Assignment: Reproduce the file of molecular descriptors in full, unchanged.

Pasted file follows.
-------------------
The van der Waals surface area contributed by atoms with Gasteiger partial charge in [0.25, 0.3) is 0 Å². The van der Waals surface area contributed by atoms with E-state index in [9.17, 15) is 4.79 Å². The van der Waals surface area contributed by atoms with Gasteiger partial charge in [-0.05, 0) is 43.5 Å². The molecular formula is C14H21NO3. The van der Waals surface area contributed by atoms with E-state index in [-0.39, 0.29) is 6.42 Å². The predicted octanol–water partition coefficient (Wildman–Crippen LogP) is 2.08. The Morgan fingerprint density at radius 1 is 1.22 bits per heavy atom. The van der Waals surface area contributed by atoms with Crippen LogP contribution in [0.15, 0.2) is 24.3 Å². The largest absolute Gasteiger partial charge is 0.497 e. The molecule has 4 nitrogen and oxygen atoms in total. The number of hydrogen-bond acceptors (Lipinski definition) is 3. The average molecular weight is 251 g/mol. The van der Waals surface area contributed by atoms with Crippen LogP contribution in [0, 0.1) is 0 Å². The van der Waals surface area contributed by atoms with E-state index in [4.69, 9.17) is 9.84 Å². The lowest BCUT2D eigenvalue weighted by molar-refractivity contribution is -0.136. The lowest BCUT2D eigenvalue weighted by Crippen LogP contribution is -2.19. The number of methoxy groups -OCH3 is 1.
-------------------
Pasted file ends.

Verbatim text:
The van der Waals surface area contributed by atoms with Gasteiger partial charge in [0.25, 0.3) is 0 Å². The van der Waals surface area contributed by atoms with E-state index in [9.17, 15) is 4.79 Å². The van der Waals surface area contributed by atoms with Gasteiger partial charge in [-0.05, 0) is 43.5 Å². The molecular formula is C14H21NO3. The van der Waals surface area contributed by atoms with E-state index in [-0.39, 0.29) is 6.42 Å². The predicted octanol–water partition coefficient (Wildman–Crippen LogP) is 2.08. The Morgan fingerprint density at radius 1 is 1.22 bits per heavy atom. The van der Waals surface area contributed by atoms with Crippen LogP contribution in [0.15, 0.2) is 24.3 Å². The largest absolute Gasteiger partial charge is 0.497 e. The molecule has 4 nitrogen and oxygen atoms in total. The number of hydrogen-bond acceptors (Lipinski definition) is 3. The average molecular weight is 251 g/mol. The van der Waals surface area contributed by atoms with Crippen LogP contribution in [0, 0.1) is 0 Å². The van der Waals surface area contributed by atoms with E-state index in [4.69, 9.17) is 9.84 Å². The lowest BCUT2D eigenvalue weighted by molar-refractivity contribution is -0.136. The lowest BCUT2D eigenvalue weighted by Crippen LogP contribution is -2.19. The number of methoxy groups -OCH3 is 1.